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Number Theory – Quantitative Ability

By   /   September 5, 2013  /   No Comments

Numbers in QA

Numbers

This is in continuation from our previous articles on Quantitative Ability. Once an aspirant has learnt the technique of calculating fast by practicing the shortcuts of addition, subtraction, multiplication & division, from the article ‘Crack Quanta with us’, he may proceed with the following concepts used in number theory.

Calculating number of factors under number theory:

We can find out the number of factors that a number has, without actually checking how many numbers divide it apart from 1 and itself. The method is as follows.

Step 1 – Factorize the number and express it as a product of prime numbers.
Example, 24 = (2^3)*(3^1)

Step 2 – Add one to the power of each prime factor and multiply them.
Number of factors = (3+1)*(1+1) = 4*2 = 8

Therefore, 24 has 8 factors.

Calculating sum of factors under number theory:

The sum of all factors of a number can also be calculated without actually finding out the factors.

Step 1 – Factorize the number and express it as a product of prime numbers.
Example, 24 = (2^3)*(3^1)

Step 2 – Add each prime factor from the prime factor raised to the power 0 to the prime factor raised to the power as found in step 1.
For 2 -> (2^0)+(2^1)+(2^2)+(2^3) = 1+2+4+8 = 15
For 3 -> (3^0)+(3^1) = 1+3 = 4

Step 3 – Multiply the sums found in step 2.
Sum of factors = 15*4 = 60

Therefore, the sum of all factors of 24 is 60.

Wilson’s Theorem under number theory:

If n is a prime factor, then (n-1)! + 1 is divisible by n.

Cross checking the theorem – Let n=3. So, (3-1)! + 1 = 2! + 1 = 3, which is divisible by 3.

Fermat’s Theorem under number theory:

If p is a prime number and n is prime to p, then (n^(p-1)) – 1 is divisible by p.

Cross checking – Let p=5 and n=3. So, (3^(5-1)) – 1 = (3^4) – 1 = 81 – 1 = 80, which is divisible by 5.

Remainder Theorem under number theory:

The product of any 2 or more than 2 natural numbers has the same remainder when divided by any natural numbers, as the product of their remainders.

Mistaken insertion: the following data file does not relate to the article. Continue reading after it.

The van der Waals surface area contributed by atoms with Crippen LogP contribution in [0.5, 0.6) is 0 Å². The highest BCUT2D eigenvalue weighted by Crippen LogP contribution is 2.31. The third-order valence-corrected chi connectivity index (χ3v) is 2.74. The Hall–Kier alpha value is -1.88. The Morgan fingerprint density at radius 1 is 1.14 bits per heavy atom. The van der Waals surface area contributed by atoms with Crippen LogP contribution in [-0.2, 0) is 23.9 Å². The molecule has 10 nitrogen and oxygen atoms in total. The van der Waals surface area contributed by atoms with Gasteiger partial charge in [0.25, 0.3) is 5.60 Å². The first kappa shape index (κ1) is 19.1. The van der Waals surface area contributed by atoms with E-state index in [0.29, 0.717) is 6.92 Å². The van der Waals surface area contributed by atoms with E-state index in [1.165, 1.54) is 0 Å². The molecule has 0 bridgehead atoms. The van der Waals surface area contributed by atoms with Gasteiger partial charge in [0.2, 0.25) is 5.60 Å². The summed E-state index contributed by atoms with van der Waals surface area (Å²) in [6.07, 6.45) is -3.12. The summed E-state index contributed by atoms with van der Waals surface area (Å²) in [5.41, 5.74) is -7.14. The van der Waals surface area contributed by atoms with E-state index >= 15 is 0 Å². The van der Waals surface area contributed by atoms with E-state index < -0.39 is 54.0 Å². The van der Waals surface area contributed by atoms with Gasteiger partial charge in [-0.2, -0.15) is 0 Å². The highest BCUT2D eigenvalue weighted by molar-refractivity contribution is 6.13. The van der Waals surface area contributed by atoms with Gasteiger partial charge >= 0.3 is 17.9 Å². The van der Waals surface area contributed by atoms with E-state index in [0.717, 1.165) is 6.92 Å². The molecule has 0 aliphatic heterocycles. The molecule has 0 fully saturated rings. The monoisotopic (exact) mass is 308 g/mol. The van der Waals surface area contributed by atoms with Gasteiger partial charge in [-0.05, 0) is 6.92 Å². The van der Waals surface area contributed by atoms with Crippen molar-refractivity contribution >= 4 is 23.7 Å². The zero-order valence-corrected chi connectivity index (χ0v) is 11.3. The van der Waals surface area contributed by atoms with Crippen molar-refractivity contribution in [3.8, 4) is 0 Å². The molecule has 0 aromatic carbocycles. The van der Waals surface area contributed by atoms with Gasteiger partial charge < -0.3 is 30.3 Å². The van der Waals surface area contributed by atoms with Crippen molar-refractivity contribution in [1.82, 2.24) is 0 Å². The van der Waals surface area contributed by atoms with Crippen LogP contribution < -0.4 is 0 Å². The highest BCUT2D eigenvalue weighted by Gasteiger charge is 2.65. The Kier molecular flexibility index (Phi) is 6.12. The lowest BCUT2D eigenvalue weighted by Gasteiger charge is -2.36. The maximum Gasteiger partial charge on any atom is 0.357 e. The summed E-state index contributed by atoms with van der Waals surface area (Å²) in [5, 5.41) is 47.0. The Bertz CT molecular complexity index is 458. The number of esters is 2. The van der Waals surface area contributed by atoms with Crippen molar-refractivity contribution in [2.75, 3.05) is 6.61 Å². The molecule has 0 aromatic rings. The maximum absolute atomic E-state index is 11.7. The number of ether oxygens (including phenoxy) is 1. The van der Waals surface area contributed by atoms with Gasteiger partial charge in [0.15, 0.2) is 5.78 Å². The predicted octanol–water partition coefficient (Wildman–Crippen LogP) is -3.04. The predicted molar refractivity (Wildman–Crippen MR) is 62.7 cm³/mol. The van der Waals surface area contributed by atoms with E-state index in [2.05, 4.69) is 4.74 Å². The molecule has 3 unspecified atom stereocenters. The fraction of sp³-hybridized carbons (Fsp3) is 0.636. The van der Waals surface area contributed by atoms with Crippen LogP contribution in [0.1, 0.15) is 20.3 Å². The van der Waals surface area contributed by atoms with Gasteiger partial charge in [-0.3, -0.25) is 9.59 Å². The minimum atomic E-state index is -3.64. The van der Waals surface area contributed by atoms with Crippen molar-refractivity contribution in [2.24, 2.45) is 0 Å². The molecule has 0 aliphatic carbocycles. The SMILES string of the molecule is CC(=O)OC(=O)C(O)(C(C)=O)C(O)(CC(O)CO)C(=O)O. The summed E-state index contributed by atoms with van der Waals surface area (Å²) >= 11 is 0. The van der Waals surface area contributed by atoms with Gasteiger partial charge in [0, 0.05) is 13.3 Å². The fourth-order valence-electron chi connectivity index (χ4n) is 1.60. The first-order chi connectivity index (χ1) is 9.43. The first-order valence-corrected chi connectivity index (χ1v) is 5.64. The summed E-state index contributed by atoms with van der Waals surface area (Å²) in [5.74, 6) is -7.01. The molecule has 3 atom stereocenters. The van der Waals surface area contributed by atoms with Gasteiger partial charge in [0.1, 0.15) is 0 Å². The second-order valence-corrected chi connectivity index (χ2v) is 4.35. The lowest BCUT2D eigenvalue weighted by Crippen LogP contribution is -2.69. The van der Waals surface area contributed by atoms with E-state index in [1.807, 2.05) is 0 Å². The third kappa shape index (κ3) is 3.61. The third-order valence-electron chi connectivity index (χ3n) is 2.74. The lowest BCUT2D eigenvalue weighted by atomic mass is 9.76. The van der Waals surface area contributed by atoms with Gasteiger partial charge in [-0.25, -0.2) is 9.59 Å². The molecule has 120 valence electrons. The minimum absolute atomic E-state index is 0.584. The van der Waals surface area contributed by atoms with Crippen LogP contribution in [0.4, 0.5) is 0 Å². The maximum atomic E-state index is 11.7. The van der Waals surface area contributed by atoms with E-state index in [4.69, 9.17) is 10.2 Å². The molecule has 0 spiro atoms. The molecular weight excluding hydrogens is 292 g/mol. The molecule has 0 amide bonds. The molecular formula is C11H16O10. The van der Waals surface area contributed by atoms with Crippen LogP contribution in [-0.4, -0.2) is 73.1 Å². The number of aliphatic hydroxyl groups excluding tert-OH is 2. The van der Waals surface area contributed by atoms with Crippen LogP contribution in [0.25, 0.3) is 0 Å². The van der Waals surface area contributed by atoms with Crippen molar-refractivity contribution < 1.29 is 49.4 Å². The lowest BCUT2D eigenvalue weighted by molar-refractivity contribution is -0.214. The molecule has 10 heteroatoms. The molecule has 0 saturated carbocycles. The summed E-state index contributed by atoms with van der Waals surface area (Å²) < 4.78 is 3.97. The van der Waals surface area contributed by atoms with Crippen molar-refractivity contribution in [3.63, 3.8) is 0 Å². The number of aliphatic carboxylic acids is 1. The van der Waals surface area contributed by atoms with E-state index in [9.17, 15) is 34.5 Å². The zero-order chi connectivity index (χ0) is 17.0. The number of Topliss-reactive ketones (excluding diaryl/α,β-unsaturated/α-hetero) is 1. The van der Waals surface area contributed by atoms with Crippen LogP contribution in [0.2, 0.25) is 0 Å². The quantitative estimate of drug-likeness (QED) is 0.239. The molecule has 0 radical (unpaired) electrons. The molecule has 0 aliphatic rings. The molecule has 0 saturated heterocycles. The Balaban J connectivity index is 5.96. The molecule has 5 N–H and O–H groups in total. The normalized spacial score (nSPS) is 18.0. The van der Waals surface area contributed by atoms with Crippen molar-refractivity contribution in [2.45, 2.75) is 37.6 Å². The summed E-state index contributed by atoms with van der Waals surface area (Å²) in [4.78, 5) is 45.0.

Example – Find the remainder of (12*13)/7.

Step 1 – Find the remainder of each natural number
Remainder of 12/7 = 5
Remainder of 13/7 = 6

Step 2 – Multiply the remainders and divide by the divisor
Remainder = Remainder of (5*6)/7 = Remainder of 30/7 = 2

Therefore, remainder of (12*13)/7 = 2

Theorem on prime numbers under number theory:

All prime squares (for p>3) are of the form k+1

Rule of Cyclicity under number theory:

The digit at the units place of a number raised to any power can be easily found using rule of cyclicity.

Example – Find the units place digit for (7^95)*(3^58)

Step 1 – For each number, find the cyclicity of its power for the units digit.
For 7 -> (7^1) = 7, (7^2) = 9, (7^3) = 3, (7^4) = 1, (7^5) = 7….and the cycle repeats. So the cycle for 7 is 7->9->3->1, which is a cycle of 4.
Similarly, for 3, the cycle is 3->9->7->1, which is a cycle of 4.

Step 2 – Find the remainder for each power divided by the cycle number (usually 4).
Remainder of 95/4 = 3
Remainder of 58/4 = 2

Step 3 – Find the unit’s digit for each number raised to the given powers by associating the remainders found in step 2 with the corresponding cycles.
For (7^95), unit digit is 7^3 = 3
For (3^58), unit digit is 3^2 = 9

Step 4 – Multiply the unit digits found in step 3 to get the final digit in units place. We are multiplying because there is a multiplication sign in the original problem.
Unit digit = unit digit for (3*9) = 1

Therefore, unit digit for (7^95)*(3^58) = 1

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